Interested in learning more about mother-son dynamics? Read my book: The Pampered Prince: Mom’s Create A GREAT Relationship With Your Son.  Click Here to become a part of my parenting community.

C. Lynn Williams, #MsParentguru

Family Dynamics Strategist, Author & Speaker

www.clynnwilliams.com

January 17, 2019 at 3:08 pm Leave a comment

Jerks and Pretty Boys

When my daughter was a teen, she was attracted to ‘pretty boys’ and ‘bad boys’. I had to admit they were good to look at, but I constantly drilled (to her) the importance of men having a reputable character. It was great that they were good looking, but were they jerks or nice men? When I was growing up, a jerk was a guy who seemed to understand EVERYTHING a girl was going through and was wonderful to be with until he broke up with you and talked badly about you. Definitely the kind of guy to stay away fromjerks

According to the Urban Dictionary, a jerk is the kind of guy most girls ACTUALLY want when they say they want a Nice Guy.  Jerks are selfish, manipulative men who see women as little more than sexual conquests to brag about to their buddies or mere objects that are there for their personal pleasure.[1]

On the other hand, pretty boys while vain, are still nice guys. A good looking teenage boy (or 20-something man), not necessarily well-built. A pretty boy usually has a naturally clean-cut appearance, dresses well (mainly prep gear), and is very aware of his hair, skin, etc. He constantly looks in the mirror to ensure that he looks perfect from head to toe. You can usually tell who are the pretty boys (school, malls, bars, etc.).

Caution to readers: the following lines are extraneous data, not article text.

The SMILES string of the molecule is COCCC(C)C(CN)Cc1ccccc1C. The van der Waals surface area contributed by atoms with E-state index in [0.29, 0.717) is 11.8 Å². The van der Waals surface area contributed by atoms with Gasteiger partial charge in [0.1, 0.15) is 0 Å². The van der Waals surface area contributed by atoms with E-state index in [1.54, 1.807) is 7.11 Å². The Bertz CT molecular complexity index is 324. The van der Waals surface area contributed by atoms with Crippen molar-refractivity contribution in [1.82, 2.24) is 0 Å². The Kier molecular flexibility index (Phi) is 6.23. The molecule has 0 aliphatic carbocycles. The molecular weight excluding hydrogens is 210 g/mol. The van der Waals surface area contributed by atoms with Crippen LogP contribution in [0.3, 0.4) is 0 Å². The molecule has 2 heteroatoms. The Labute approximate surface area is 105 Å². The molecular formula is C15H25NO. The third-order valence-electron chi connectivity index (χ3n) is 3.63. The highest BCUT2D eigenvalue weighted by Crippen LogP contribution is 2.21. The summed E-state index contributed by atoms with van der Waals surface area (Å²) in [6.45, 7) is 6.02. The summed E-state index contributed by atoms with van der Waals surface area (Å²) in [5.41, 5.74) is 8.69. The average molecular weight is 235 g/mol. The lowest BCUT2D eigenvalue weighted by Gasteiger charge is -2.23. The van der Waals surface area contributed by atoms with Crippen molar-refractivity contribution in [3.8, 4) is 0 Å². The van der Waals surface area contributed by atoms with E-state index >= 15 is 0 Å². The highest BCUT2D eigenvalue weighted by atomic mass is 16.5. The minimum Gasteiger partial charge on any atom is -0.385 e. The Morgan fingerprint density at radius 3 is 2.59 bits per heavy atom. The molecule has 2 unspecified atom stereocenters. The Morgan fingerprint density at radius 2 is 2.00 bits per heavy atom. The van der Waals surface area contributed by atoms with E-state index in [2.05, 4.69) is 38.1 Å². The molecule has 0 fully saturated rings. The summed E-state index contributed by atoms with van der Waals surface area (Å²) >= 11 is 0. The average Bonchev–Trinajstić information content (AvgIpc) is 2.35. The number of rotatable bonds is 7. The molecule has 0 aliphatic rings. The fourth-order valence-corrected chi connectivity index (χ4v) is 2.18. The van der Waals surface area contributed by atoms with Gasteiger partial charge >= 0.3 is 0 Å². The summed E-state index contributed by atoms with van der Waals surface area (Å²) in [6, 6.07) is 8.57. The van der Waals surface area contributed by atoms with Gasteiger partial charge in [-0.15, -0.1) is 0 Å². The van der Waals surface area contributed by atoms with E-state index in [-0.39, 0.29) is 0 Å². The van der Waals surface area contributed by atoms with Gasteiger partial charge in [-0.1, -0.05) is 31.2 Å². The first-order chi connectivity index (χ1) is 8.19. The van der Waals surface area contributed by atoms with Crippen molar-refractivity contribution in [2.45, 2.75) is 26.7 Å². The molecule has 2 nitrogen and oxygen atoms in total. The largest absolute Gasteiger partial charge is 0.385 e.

What concerns me is how easily we are attracted to jerks and pretty boys? I am not as concerned with the pretty boys as I am with the jerks. The problem with jerks is that they come off as the kind of man who is in your corner and cares about you, until you fall for him (or have sex with him or both). They are looking for the next challenge and are not concerned with how you feel. IT’S ALL ABOUT THEM.  Too many of us are involved with jerks – men who are selfish and manipulative. For some reason, we rationalize why their behavior is okay and why we should subject ourselves to their bull#*~^.

The other problem with your daughter dating or marrying a jerk, is that you can’t tell her what a jerk the guy is. She will defend him until he has thoroughly demoralized her, destroyed her self-esteem, and she begins to doubt every GOOD thing about herself. Only then might she be open to the wisdom that you can share with her.  (She will have to ask you for advice – please don’t offer it.)

Here are 9 ways to spot a jerk, (usually) on your first date:

  • He calls you “babe” right from the get-go
  • He walks in front of you
  • He brags about himself
  • He doesn’t open the door for you (my husband’s pet peeve)
  • He hogs the conversation and doesn’t let you get a word in
  • He gives you low-grade insults guaranteed to undermine your self-confidence (called negging)
  • He gives attention to another girl in the room (seriously)
  • He calls women bitches (my pet peeve)
  • He disrespects his mother

I dated a guy once, who my mother thought was the cat’s meow! But he was disrespectful to his mother, and I wondered how could he treat me with respect, if he didn’t respect his mother. It is NEVER okay to accept negative compliments, especially from a guy that wants to date or marry you. By the way here is an example of a negative compliment: That shirt looks good on you, but I don’t think pink is your color.